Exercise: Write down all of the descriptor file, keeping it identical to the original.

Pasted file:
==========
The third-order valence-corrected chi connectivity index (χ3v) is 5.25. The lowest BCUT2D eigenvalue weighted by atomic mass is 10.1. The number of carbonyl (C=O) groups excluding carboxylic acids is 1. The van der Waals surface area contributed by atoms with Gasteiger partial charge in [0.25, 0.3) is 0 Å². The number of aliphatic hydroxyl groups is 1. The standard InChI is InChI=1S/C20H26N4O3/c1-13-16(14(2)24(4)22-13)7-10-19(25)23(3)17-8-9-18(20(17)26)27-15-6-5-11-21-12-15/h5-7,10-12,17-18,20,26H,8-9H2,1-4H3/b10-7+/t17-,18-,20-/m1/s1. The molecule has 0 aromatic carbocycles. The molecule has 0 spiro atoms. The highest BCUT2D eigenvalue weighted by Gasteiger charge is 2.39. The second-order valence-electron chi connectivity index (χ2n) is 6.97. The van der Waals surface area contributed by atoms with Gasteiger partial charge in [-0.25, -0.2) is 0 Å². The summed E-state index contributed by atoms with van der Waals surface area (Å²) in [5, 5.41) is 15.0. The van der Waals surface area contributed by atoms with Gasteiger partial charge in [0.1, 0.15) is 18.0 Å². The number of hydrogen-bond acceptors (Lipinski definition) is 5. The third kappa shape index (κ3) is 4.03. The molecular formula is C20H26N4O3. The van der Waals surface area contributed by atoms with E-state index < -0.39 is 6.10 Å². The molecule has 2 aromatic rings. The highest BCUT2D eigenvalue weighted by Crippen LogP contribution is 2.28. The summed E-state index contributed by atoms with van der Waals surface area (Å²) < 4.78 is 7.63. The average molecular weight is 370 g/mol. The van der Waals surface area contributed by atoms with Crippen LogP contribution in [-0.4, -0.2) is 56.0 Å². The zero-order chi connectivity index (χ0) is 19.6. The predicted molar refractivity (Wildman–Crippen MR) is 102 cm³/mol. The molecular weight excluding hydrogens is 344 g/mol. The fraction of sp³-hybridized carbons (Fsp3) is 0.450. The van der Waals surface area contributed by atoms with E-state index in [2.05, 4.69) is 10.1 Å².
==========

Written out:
The third-order valence-corrected chi connectivity index (χ3v) is 5.25. The lowest BCUT2D eigenvalue weighted by atomic mass is 10.1. The number of carbonyl (C=O) groups excluding carboxylic acids is 1. The van der Waals surface area contributed by atoms with Gasteiger partial charge in [0.25, 0.3) is 0 Å². The number of aliphatic hydroxyl groups is 1. The standard InChI is InChI=1S/C20H26N4O3/c1-13-16(14(2)24(4)22-13)7-10-19(25)23(3)17-8-9-18(20(17)26)27-15-6-5-11-21-12-15/h5-7,10-12,17-18,20,26H,8-9H2,1-4H3/b10-7+/t17-,18-,20-/m1/s1. The molecule has 0 aromatic carbocycles. The molecule has 0 spiro atoms. The highest BCUT2D eigenvalue weighted by Gasteiger charge is 2.39. The second-order valence-electron chi connectivity index (χ2n) is 6.97. The van der Waals surface area contributed by atoms with Gasteiger partial charge in [-0.25, -0.2) is 0 Å². The summed E-state index contributed by atoms with van der Waals surface area (Å²) in [5, 5.41) is 15.0. The van der Waals surface area contributed by atoms with Gasteiger partial charge in [0.1, 0.15) is 18.0 Å². The number of hydrogen-bond acceptors (Lipinski definition) is 5. The third kappa shape index (κ3) is 4.03. The molecular formula is C20H26N4O3. The van der Waals surface area contributed by atoms with E-state index < -0.39 is 6.10 Å². The molecule has 2 aromatic rings. The highest BCUT2D eigenvalue weighted by Crippen LogP contribution is 2.28. The summed E-state index contributed by atoms with van der Waals surface area (Å²) < 4.78 is 7.63. The average molecular weight is 370 g/mol. The van der Waals surface area contributed by atoms with Crippen LogP contribution in [-0.4, -0.2) is 56.0 Å². The zero-order chi connectivity index (χ0) is 19.6. The predicted molar refractivity (Wildman–Crippen MR) is 102 cm³/mol. The molecular weight excluding hydrogens is 344 g/mol. The fraction of sp³-hybridized carbons (Fsp3) is 0.450. The van der Waals surface area contributed by atoms with E-state index in [2.05, 4.69) is 10.1 Å².